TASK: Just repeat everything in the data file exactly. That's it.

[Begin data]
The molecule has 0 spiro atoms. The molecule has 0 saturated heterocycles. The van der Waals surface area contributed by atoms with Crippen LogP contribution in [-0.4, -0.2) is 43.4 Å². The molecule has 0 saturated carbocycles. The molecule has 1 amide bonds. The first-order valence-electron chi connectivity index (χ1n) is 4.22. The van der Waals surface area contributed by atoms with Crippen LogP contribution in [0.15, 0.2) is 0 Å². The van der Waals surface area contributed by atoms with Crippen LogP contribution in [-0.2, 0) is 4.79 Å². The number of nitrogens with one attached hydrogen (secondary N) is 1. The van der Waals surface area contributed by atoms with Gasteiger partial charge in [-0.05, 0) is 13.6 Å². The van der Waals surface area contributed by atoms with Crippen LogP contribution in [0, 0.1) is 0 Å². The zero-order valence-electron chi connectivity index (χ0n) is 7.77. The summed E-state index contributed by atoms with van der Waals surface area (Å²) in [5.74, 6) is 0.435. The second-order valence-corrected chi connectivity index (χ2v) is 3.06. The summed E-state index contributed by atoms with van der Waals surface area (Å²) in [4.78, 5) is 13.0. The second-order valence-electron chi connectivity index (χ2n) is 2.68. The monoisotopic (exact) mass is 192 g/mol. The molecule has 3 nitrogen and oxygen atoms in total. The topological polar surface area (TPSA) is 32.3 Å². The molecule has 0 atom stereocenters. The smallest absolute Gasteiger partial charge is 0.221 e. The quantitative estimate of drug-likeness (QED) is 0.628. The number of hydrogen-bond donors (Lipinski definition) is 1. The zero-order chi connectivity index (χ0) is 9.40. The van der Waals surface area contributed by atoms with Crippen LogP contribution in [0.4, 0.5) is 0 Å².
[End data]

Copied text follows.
The molecule has 0 spiro atoms. The molecule has 0 saturated heterocycles. The van der Waals surface area contributed by atoms with Crippen LogP contribution in [-0.4, -0.2) is 43.4 Å². The molecule has 0 saturated carbocycles. The molecule has 1 amide bonds. The first-order valence-electron chi connectivity index (χ1n) is 4.22. The van der Waals surface area contributed by atoms with Crippen LogP contribution in [0.15, 0.2) is 0 Å². The van der Waals surface area contributed by atoms with Crippen LogP contribution in [-0.2, 0) is 4.79 Å². The number of nitrogens with one attached hydrogen (secondary N) is 1. The van der Waals surface area contributed by atoms with Gasteiger partial charge in [-0.05, 0) is 13.6 Å². The van der Waals surface area contributed by atoms with Crippen LogP contribution in [0, 0.1) is 0 Å². The zero-order valence-electron chi connectivity index (χ0n) is 7.77. The summed E-state index contributed by atoms with van der Waals surface area (Å²) in [5.74, 6) is 0.435. The second-order valence-corrected chi connectivity index (χ2v) is 3.06. The summed E-state index contributed by atoms with van der Waals surface area (Å²) in [4.78, 5) is 13.0. The second-order valence-electron chi connectivity index (χ2n) is 2.68. The monoisotopic (exact) mass is 192 g/mol. The molecule has 3 nitrogen and oxygen atoms in total. The topological polar surface area (TPSA) is 32.3 Å². The molecule has 0 atom stereocenters. The smallest absolute Gasteiger partial charge is 0.221 e. The quantitative estimate of drug-likeness (QED) is 0.628. The number of hydrogen-bond donors (Lipinski definition) is 1. The zero-order chi connectivity index (χ0) is 9.40. The van der Waals surface area contributed by atoms with Crippen LogP contribution in [0.4, 0.5) is 0 Å².